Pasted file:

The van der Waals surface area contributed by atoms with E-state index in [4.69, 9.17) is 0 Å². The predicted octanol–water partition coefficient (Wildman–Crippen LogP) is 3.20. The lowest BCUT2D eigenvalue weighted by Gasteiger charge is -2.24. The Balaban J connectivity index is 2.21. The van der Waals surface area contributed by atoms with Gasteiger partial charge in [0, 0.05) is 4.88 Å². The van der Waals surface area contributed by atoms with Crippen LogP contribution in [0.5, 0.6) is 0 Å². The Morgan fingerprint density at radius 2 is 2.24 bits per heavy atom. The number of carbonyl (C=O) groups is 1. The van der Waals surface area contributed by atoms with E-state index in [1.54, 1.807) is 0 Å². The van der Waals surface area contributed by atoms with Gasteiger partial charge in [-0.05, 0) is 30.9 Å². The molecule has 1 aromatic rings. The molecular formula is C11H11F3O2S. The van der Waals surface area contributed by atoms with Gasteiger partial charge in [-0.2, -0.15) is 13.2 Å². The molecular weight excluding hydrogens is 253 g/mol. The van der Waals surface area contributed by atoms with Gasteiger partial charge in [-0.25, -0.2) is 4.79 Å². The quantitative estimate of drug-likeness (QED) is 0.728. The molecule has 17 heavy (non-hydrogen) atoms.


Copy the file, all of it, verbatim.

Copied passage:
The van der Waals surface area contributed by atoms with E-state index in [4.69, 9.17) is 0 Å². The predicted octanol–water partition coefficient (Wildman–Crippen LogP) is 3.20. The lowest BCUT2D eigenvalue weighted by Gasteiger charge is -2.24. The Balaban J connectivity index is 2.21. The van der Waals surface area contributed by atoms with Gasteiger partial charge in [0, 0.05) is 4.88 Å². The van der Waals surface area contributed by atoms with Crippen LogP contribution in [0.5, 0.6) is 0 Å². The Morgan fingerprint density at radius 2 is 2.24 bits per heavy atom. The number of carbonyl (C=O) groups is 1. The van der Waals surface area contributed by atoms with E-state index in [1.54, 1.807) is 0 Å². The van der Waals surface area contributed by atoms with Gasteiger partial charge in [-0.05, 0) is 30.9 Å². The molecule has 1 aromatic rings. The molecular formula is C11H11F3O2S. The van der Waals surface area contributed by atoms with Gasteiger partial charge in [-0.2, -0.15) is 13.2 Å². The molecular weight excluding hydrogens is 253 g/mol. The van der Waals surface area contributed by atoms with Gasteiger partial charge in [-0.25, -0.2) is 4.79 Å². The quantitative estimate of drug-likeness (QED) is 0.728. The molecule has 17 heavy (non-hydrogen) atoms.